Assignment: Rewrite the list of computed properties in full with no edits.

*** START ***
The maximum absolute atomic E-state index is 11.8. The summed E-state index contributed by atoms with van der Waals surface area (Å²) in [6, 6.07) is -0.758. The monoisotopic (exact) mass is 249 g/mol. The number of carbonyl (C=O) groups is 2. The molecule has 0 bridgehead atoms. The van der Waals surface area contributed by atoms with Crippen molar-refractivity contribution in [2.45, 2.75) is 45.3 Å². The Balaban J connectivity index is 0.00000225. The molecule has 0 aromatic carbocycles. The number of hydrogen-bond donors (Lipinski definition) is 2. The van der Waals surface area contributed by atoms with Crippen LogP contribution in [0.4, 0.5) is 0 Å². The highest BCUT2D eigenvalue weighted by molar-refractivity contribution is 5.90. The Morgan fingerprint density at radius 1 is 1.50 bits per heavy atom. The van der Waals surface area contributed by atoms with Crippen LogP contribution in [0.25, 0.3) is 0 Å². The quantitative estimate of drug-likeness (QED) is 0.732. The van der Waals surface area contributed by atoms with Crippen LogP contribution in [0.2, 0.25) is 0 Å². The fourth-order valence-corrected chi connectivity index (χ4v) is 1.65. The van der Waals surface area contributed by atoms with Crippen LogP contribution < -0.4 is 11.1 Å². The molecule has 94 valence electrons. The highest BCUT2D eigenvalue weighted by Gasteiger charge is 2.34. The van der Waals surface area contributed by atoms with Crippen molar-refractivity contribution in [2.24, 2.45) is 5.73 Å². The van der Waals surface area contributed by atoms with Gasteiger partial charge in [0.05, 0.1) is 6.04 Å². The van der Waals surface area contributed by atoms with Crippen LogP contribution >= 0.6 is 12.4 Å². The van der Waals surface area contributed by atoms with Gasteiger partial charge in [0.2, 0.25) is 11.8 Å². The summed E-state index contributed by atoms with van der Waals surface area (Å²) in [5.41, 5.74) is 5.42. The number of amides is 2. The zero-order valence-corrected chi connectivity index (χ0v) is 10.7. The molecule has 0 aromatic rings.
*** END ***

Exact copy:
The maximum absolute atomic E-state index is 11.8. The summed E-state index contributed by atoms with van der Waals surface area (Å²) in [6, 6.07) is -0.758. The monoisotopic (exact) mass is 249 g/mol. The number of carbonyl (C=O) groups is 2. The molecule has 0 bridgehead atoms. The van der Waals surface area contributed by atoms with Crippen molar-refractivity contribution in [2.45, 2.75) is 45.3 Å². The Balaban J connectivity index is 0.00000225. The molecule has 0 aromatic carbocycles. The number of hydrogen-bond donors (Lipinski definition) is 2. The van der Waals surface area contributed by atoms with Crippen LogP contribution in [0.4, 0.5) is 0 Å². The highest BCUT2D eigenvalue weighted by molar-refractivity contribution is 5.90. The Morgan fingerprint density at radius 1 is 1.50 bits per heavy atom. The van der Waals surface area contributed by atoms with Crippen LogP contribution in [0.25, 0.3) is 0 Å². The quantitative estimate of drug-likeness (QED) is 0.732. The van der Waals surface area contributed by atoms with Crippen LogP contribution in [0.2, 0.25) is 0 Å². The fourth-order valence-corrected chi connectivity index (χ4v) is 1.65. The van der Waals surface area contributed by atoms with Crippen LogP contribution < -0.4 is 11.1 Å². The molecule has 94 valence electrons. The highest BCUT2D eigenvalue weighted by Gasteiger charge is 2.34. The van der Waals surface area contributed by atoms with Crippen molar-refractivity contribution in [2.24, 2.45) is 5.73 Å². The van der Waals surface area contributed by atoms with Gasteiger partial charge in [0.05, 0.1) is 6.04 Å². The van der Waals surface area contributed by atoms with Crippen LogP contribution >= 0.6 is 12.4 Å². The van der Waals surface area contributed by atoms with Gasteiger partial charge in [0.2, 0.25) is 11.8 Å². The summed E-state index contributed by atoms with van der Waals surface area (Å²) in [5.41, 5.74) is 5.42. The number of amides is 2. The zero-order valence-corrected chi connectivity index (χ0v) is 10.7. The molecule has 0 aromatic rings.